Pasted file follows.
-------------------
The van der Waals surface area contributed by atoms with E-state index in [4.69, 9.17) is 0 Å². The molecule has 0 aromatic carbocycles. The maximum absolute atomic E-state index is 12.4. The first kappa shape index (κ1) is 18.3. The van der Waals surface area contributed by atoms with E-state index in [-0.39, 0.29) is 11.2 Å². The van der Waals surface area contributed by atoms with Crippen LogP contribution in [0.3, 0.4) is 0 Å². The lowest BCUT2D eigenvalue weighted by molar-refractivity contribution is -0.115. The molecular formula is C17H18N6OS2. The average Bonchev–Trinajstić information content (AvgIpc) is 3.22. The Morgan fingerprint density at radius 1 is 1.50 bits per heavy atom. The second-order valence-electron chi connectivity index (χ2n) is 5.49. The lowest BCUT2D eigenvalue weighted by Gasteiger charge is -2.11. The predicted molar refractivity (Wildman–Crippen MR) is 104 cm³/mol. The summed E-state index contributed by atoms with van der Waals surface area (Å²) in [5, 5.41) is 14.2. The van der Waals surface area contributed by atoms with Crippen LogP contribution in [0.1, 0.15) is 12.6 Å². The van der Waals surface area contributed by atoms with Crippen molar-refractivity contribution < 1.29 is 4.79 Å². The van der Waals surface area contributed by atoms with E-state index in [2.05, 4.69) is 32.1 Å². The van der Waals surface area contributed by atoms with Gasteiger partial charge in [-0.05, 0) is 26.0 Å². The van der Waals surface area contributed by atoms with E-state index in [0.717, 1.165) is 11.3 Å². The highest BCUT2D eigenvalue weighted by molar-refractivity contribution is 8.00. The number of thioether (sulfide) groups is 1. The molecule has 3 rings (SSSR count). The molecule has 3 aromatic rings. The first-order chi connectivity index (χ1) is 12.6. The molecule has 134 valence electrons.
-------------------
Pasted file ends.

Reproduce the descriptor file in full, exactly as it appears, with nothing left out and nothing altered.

The van der Waals surface area contributed by atoms with E-state index in [4.69, 9.17) is 0 Å². The molecule has 0 aromatic carbocycles. The maximum absolute atomic E-state index is 12.4. The first kappa shape index (κ1) is 18.3. The van der Waals surface area contributed by atoms with E-state index in [-0.39, 0.29) is 11.2 Å². The van der Waals surface area contributed by atoms with Crippen LogP contribution in [0.3, 0.4) is 0 Å². The lowest BCUT2D eigenvalue weighted by molar-refractivity contribution is -0.115. The molecular formula is C17H18N6OS2. The average Bonchev–Trinajstić information content (AvgIpc) is 3.22. The Morgan fingerprint density at radius 1 is 1.50 bits per heavy atom. The second-order valence-electron chi connectivity index (χ2n) is 5.49. The lowest BCUT2D eigenvalue weighted by Gasteiger charge is -2.11. The predicted molar refractivity (Wildman–Crippen MR) is 104 cm³/mol. The summed E-state index contributed by atoms with van der Waals surface area (Å²) in [5, 5.41) is 14.2. The van der Waals surface area contributed by atoms with Crippen LogP contribution in [0.1, 0.15) is 12.6 Å². The van der Waals surface area contributed by atoms with Crippen molar-refractivity contribution < 1.29 is 4.79 Å². The van der Waals surface area contributed by atoms with E-state index in [2.05, 4.69) is 32.1 Å². The van der Waals surface area contributed by atoms with Gasteiger partial charge in [-0.05, 0) is 26.0 Å². The van der Waals surface area contributed by atoms with E-state index in [0.717, 1.165) is 11.3 Å². The highest BCUT2D eigenvalue weighted by molar-refractivity contribution is 8.00. The number of thioether (sulfide) groups is 1. The molecule has 3 rings (SSSR count). The molecule has 3 aromatic rings. The first-order chi connectivity index (χ1) is 12.6. The molecule has 134 valence electrons.